Bias: the lead specifically
I agree with some of the concerns raised above re neutrality and undue weight. Currently, the final para of the lead reads like a tract from a Cornish nationalist group and suggests that the council - rather than being, er, a local council - is an institutional stepping stone on the inexorable path to devolution or even independence, and that this is widely accepted in the wider body politic. There needs to be something about this aspect of the politics and the aspirations of some in Cornwall, but in proportion, in place and in context. More specifically, there are problems with the sourcing and phrasing of each of the statements in the paragraph. Apologies for the length, but they do need to be picked apart in some detail ..
- Cornwall's unitary authority, as its bid document endorsed by Parliament states, is a "stepping stone to a Cornish Assembly" - this, as written, suggests that the UK parliament has voted in support of the eventual establishment of such an assembly. Well, it hasn't. And the source for this claim appears to be a quasi-blog/op-ed column on a local media website. Not only has the phrasing of this writer been directly copy-pasted here, but this is one person's unattributed opinion, from a source that probably fails wp:rs.
- It has been suggested that powers and privileges, belonging to the Duchy and Stannaries of Cornwall, could be merged with the unitary authority to achieve this goal - again, sourced to this dubious column, and all brought in here with the weaselly "it has been suggested .." formulation, which just begs for a "by who?" tag.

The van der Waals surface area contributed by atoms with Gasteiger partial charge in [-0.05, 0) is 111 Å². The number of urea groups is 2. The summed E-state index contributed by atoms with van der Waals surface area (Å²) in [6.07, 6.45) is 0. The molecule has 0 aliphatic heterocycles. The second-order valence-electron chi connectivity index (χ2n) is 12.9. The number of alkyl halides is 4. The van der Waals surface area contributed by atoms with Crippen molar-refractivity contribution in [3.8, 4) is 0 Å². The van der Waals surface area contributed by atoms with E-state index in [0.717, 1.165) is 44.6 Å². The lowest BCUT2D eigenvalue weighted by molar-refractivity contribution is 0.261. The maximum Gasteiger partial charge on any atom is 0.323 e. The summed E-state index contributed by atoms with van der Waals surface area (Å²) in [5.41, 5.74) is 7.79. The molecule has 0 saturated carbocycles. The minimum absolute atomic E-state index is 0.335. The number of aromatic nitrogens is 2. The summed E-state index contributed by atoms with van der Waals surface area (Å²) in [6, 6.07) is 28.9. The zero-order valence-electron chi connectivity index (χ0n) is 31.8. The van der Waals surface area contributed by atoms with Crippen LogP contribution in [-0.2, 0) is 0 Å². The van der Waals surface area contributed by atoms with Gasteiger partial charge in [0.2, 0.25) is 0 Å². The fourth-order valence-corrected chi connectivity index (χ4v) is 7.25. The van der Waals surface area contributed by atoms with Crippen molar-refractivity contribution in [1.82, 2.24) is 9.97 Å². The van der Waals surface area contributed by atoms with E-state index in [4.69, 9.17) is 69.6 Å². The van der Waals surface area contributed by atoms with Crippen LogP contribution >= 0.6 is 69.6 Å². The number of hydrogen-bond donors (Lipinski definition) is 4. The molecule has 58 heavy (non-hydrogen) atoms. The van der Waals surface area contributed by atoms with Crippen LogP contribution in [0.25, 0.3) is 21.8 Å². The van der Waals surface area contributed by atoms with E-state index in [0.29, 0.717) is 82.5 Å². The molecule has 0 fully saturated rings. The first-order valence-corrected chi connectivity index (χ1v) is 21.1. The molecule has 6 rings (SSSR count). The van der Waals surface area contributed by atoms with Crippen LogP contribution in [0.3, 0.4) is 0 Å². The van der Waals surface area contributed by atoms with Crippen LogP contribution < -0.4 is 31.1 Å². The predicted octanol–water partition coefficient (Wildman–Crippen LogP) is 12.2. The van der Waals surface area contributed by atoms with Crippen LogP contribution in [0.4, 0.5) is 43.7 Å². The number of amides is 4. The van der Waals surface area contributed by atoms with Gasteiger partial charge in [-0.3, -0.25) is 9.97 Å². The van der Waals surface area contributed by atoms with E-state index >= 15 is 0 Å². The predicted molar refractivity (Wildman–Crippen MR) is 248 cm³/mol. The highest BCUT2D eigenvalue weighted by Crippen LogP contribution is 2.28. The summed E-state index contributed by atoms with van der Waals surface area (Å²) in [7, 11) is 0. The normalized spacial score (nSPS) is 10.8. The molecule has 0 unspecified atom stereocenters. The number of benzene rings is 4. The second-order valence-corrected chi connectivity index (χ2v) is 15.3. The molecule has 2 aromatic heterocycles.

- In November 2010, British Prime Minister David Cameron said that his government would "devolve a lot of power to Cornwall - that will go to the Cornish unitary authority - yes, a direct quote, and cited as such. But it's been plonked here as if Cameron is driving a political strategy that specifically is aiming for Cornish devolution, in the way that Blair did for Scotland, NI and Wales. But that isn't true - it's not clear that, in context, Cameron is saying anything more than that his government is looking to decentralise political power (as administrations often do), and that Cornwall Council, like any other local authority, will benefit from that. Is there a susbtantive, on-the-record official policy to give more power to the council spcifically, or is this just an off-the-cuff comment to a local paper? How much weight are we going to give this?
- Talks are currently under way between the Deputy Prime Minister Nick Clegg and a cross party group, including the six Cornish MPs, as to how to bring about the devolution of powers to Cornwall - this is a rather startling piece of exaggeration and sophistry, given the quotes actually being used to back it up. All the source cited actually says is that, in response to a request for a meeting, Clegg said he would be happy to have one, in a classic piece of politician committing to nothing much that's actually substantive. There is nothing to confirm that such talks are taking place; let alone that they are about how to bring devolution to Cornwall (as opposed to being simply about exploring whether/how some more powers might be devolved). And, further to the above point, this article makes clear that any such moves are more about the government's general push towards localism across England and the UK, not any specific commitment to Cornish devolution.